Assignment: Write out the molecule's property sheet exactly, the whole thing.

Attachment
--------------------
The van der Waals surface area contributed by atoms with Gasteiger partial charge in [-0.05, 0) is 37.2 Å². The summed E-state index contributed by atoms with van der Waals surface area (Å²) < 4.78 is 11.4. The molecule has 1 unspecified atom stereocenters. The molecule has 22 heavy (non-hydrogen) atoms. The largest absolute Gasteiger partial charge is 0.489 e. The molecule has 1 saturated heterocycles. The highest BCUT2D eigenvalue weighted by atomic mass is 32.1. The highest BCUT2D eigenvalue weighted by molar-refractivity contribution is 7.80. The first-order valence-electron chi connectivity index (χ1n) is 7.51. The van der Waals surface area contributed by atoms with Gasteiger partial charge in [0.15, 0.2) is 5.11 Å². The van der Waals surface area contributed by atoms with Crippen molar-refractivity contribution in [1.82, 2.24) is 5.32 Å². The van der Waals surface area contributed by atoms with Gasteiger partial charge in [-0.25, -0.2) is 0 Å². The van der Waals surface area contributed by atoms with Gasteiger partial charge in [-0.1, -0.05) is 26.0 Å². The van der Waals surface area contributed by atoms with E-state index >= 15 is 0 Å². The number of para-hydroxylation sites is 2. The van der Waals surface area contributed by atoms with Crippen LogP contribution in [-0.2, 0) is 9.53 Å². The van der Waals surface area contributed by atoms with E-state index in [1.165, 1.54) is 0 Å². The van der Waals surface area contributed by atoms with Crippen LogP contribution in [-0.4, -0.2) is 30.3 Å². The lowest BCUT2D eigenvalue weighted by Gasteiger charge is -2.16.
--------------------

The van der Waals surface area contributed by atoms with Gasteiger partial charge in [-0.05, 0) is 37.2 Å². The summed E-state index contributed by atoms with van der Waals surface area (Å²) < 4.78 is 11.4. The molecule has 1 unspecified atom stereocenters. The molecule has 22 heavy (non-hydrogen) atoms. The largest absolute Gasteiger partial charge is 0.489 e. The molecule has 1 saturated heterocycles. The highest BCUT2D eigenvalue weighted by atomic mass is 32.1. The highest BCUT2D eigenvalue weighted by molar-refractivity contribution is 7.80. The first-order valence-electron chi connectivity index (χ1n) is 7.51. The van der Waals surface area contributed by atoms with Gasteiger partial charge in [0.15, 0.2) is 5.11 Å². The van der Waals surface area contributed by atoms with Crippen molar-refractivity contribution in [1.82, 2.24) is 5.32 Å². The van der Waals surface area contributed by atoms with Gasteiger partial charge in [-0.25, -0.2) is 0 Å². The van der Waals surface area contributed by atoms with Gasteiger partial charge in [-0.1, -0.05) is 26.0 Å². The van der Waals surface area contributed by atoms with E-state index >= 15 is 0 Å². The number of para-hydroxylation sites is 2. The van der Waals surface area contributed by atoms with Crippen LogP contribution in [-0.2, 0) is 9.53 Å². The van der Waals surface area contributed by atoms with E-state index in [1.165, 1.54) is 0 Å². The van der Waals surface area contributed by atoms with Crippen LogP contribution in [-0.4, -0.2) is 30.3 Å². The lowest BCUT2D eigenvalue weighted by Gasteiger charge is -2.16.